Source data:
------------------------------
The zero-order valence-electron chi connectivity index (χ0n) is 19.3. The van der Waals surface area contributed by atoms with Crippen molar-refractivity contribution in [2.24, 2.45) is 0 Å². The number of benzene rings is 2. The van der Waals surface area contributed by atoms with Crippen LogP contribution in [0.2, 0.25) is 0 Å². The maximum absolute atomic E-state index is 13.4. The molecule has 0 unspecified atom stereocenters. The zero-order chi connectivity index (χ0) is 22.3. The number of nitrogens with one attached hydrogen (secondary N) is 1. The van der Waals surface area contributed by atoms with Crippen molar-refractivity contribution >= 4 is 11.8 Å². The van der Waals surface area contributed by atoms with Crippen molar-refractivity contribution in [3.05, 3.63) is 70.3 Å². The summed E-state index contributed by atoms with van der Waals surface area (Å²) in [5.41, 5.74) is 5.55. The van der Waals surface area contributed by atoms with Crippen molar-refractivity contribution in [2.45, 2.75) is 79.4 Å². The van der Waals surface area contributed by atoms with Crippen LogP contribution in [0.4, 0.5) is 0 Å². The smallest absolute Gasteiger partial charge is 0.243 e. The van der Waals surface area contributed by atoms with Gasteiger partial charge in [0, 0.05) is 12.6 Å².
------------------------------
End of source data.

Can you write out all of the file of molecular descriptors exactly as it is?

The zero-order valence-electron chi connectivity index (χ0n) is 19.3. The van der Waals surface area contributed by atoms with Crippen molar-refractivity contribution in [2.24, 2.45) is 0 Å². The number of benzene rings is 2. The van der Waals surface area contributed by atoms with Crippen LogP contribution in [0.2, 0.25) is 0 Å². The maximum absolute atomic E-state index is 13.4. The molecule has 0 unspecified atom stereocenters. The zero-order chi connectivity index (χ0) is 22.3. The number of nitrogens with one attached hydrogen (secondary N) is 1. The van der Waals surface area contributed by atoms with Crippen molar-refractivity contribution >= 4 is 11.8 Å². The van der Waals surface area contributed by atoms with Crippen molar-refractivity contribution in [3.05, 3.63) is 70.3 Å². The summed E-state index contributed by atoms with van der Waals surface area (Å²) in [5.41, 5.74) is 5.55. The van der Waals surface area contributed by atoms with Crippen molar-refractivity contribution in [2.45, 2.75) is 79.4 Å². The van der Waals surface area contributed by atoms with Crippen LogP contribution in [0.4, 0.5) is 0 Å². The smallest absolute Gasteiger partial charge is 0.243 e. The van der Waals surface area contributed by atoms with Gasteiger partial charge in [0, 0.05) is 12.6 Å².